On Monday, I gave a mini lecture to my journalism classes about how to handle rumors when breaking news happens. The reason for this was because of Kobe. When I found out on Sunday, I was in shock. One of my colleagues told me he read reports that all four of Kobe’s children were on the helicopter, which turned my shock into unbearable sadness. These reports weren’t from some bogus outlet either (I’m looking at you TMZ), it was from ABC News. Here’s the thing: imagine if Kobe’s wife was having a girl’s weekend, away from her children, and she first hears about the crash. Then, someone calls her saying they heard all four of her children were killed as well as her husband. That would have been even more unnecessary pain someone caused because they wanted to be the first outlet to report something, without even checking if it was true. Unfortunately, we live in a world where being first doesn’t always mean being right. This could be true for any aspect of life: accusing a significant other of cheating, blaming a friend for gossiping, etc. It is more important to be right than to be first, and that applies to more than journalism.

Now, I don’t normally cry or get upset when famous people pass away. In fact, I’ve only cried twice: when Stan Musial died (one of the greatest St. Louis Cardinals baseball players that has ever played the game), and when Chris Cornell died (lead singer of the band Soundgarden, a.k.a. one of the greatest voices of my generation).

I cried on Sunday, and yesterday. I cried for his wife and his three daughters. Not only did his wife lose her husband, but she also lost her child…her children lost their sister. I firmly believe there is no greater loss than losing a child. Just even thinking about not having my daughter in the world, well, that gives me anxiety about a sadness I hope I never have to feel.

This clip from “Ellen” about Kobe made me actually laugh out loud. This is the Kobe we should remember. Yes, he was a phenomenal basketball player, but he was an even better person. If anything, his death should remind us that life is an incredible gift. Don’t sweat the small stuff, don’t take life for granted, and be kind to each other.

We Remember the Holocaust

By Lauren Cohen

Yesterday, people across the globe came together to mourn the lives of those lost on the 75th anniversary of the Holocaust. The Auschwitz-Birkenau complex was liberated by the Soviet Red Army on Jan. 27, 1945 and became a symbol of Nazi Germany’s systematic murder of an estimated six million Jews — around two-thirds of Europe’s Jewish population.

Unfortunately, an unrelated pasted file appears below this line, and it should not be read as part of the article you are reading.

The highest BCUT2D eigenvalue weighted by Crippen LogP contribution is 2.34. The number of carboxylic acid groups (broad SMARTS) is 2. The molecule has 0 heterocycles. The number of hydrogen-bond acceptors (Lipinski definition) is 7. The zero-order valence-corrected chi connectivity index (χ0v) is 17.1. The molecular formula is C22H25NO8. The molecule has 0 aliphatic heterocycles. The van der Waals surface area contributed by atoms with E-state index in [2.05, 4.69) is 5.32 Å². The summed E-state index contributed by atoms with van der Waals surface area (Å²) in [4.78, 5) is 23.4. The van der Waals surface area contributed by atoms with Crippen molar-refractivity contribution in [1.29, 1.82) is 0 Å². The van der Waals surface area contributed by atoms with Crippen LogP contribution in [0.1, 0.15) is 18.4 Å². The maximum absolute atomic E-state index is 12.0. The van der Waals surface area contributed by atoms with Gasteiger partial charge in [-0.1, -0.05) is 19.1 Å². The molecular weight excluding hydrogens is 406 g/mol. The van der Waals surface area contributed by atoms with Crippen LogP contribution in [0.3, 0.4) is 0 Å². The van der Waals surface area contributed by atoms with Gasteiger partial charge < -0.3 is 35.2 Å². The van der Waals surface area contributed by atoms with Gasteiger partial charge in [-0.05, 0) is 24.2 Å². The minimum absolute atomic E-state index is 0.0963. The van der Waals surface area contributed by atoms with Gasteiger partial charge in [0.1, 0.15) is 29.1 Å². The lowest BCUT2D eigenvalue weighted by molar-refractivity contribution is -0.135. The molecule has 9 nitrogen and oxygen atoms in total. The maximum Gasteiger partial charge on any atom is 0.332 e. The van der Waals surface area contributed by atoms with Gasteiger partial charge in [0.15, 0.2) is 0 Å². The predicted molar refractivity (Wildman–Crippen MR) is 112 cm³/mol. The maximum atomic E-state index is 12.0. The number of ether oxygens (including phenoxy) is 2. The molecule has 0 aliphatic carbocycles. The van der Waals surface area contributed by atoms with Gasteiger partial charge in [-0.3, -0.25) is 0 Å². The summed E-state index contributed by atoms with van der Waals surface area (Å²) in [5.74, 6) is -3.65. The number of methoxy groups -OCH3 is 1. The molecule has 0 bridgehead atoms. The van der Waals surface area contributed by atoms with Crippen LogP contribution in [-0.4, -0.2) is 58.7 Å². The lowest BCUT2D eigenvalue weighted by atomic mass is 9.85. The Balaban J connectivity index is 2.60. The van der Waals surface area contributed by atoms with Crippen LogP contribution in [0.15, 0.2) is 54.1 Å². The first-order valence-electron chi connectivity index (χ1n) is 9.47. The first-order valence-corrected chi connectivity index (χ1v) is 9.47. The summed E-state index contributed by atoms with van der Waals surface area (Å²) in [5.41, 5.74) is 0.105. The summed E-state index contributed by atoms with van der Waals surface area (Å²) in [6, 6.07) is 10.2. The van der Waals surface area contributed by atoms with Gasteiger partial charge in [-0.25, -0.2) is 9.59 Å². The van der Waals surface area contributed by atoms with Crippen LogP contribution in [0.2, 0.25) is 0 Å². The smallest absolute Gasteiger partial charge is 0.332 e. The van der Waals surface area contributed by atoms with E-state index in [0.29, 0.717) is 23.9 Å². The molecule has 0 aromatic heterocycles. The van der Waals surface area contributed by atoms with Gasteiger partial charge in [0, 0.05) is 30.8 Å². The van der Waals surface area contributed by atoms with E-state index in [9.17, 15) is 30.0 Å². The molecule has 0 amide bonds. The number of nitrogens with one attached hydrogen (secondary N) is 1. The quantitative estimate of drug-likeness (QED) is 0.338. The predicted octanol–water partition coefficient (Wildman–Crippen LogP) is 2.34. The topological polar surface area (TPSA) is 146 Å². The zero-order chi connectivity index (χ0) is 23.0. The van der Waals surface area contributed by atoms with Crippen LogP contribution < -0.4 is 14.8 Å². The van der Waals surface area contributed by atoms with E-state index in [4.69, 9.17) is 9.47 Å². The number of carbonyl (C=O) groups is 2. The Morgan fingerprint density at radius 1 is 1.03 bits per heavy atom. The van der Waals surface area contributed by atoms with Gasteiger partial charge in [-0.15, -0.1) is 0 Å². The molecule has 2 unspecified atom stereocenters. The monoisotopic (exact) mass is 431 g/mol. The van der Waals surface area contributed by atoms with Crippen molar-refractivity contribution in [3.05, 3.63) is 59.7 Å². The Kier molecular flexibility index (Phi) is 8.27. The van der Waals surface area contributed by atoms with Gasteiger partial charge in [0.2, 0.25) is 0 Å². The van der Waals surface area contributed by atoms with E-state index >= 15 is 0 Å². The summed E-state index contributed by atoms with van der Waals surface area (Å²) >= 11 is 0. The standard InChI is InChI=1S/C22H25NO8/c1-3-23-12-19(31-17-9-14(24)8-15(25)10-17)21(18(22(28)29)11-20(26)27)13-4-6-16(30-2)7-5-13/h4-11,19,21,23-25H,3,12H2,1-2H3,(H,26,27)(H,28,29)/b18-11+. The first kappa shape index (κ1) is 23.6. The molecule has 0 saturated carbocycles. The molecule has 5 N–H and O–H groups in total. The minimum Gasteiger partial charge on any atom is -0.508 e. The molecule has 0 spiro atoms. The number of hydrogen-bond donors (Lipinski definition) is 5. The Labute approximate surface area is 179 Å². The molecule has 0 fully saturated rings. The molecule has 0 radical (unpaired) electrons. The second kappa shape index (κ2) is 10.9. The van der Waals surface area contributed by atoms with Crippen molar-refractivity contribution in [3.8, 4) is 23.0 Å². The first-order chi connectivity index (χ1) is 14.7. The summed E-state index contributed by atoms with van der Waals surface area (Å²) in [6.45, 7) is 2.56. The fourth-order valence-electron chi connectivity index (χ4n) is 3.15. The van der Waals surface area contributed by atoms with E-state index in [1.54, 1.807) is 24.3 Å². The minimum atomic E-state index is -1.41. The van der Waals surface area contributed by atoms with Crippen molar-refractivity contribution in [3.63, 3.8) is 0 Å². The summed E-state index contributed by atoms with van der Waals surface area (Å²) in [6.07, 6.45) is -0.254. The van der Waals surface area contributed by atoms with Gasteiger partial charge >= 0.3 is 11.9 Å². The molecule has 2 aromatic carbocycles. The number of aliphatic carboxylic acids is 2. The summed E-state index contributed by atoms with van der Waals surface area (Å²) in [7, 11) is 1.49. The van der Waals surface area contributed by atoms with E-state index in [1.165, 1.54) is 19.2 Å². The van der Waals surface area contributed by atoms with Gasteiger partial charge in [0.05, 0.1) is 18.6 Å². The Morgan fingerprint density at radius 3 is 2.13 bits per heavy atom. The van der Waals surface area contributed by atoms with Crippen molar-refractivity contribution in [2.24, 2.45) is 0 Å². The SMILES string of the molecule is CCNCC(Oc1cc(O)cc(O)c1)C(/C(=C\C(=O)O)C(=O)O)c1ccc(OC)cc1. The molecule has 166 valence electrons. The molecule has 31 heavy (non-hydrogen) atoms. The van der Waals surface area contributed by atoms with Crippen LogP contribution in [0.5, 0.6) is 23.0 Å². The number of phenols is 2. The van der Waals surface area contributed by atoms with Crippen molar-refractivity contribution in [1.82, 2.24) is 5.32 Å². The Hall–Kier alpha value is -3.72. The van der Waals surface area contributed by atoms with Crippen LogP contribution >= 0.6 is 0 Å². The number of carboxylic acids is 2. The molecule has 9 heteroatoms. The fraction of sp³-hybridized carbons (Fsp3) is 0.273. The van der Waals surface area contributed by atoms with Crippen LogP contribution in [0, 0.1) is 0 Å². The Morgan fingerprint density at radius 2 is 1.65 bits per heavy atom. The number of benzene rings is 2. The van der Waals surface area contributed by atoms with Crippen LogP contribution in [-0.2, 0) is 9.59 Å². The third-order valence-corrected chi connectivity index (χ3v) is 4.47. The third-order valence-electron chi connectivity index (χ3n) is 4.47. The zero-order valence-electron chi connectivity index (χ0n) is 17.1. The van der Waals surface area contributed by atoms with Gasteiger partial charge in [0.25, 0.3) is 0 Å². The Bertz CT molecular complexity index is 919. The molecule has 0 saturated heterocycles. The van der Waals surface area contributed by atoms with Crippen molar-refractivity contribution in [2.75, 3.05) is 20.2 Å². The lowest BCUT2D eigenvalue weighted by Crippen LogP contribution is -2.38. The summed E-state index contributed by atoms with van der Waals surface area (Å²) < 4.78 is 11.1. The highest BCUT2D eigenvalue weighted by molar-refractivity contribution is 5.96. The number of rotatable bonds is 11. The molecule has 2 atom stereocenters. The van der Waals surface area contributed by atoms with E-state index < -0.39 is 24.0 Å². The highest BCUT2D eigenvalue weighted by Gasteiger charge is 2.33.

It is estimated that 1.3 million people were sent to Auschwitz. Those who died there included around 960,000 Jews, 74,000 non-Jewish Poles, 21,000 Romani people, 15,000 Soviet prisoners of war, and up to 15,000 other Europeans. Prisoners who were not gassed in chambers died of starvation, exhaustion, disease, individual executions, beatings, or were killed during medical experiments.

The faces of the Holocaust
Courtesy of Lauren Cohen

May we never forget the six million Jews and countless others murdered by the Nazi regime during the Holocaust. We remember the Jews, the Afro-Germans, the gays, Romani, the disabled, and all who were deemed as impure for the Aryan race. We mourn those who we lost on a personal level, and those who we never shared moments with but whose stories have been imprinted within our hearts. We mourn those who lost their lives due to fascist and anti-semitic regimes. We mourn those who lived in fear of being thrown into a gas chamber and sent to die. We mourn. 

There will be no end to this tragedy, as this genocide ripped our hearts in half and damaged our souls. We stand here today remembering these lives ripped apart and we understand that we are not yet fully liberated. We watch the rise of anti-semitism within this world and we fear. We should not have to live in fear any longer. We must honor those lost lives by fighting anti-semitism and other forms of hatred daily. I refuse to let these souls be forgotten. Fight intolerance with your Jewish brothers and sisters before it’s too late. To this day, anti-semites outnumber the Jewish people. To become complacent is to become complicit. Never forget and never stop fighting.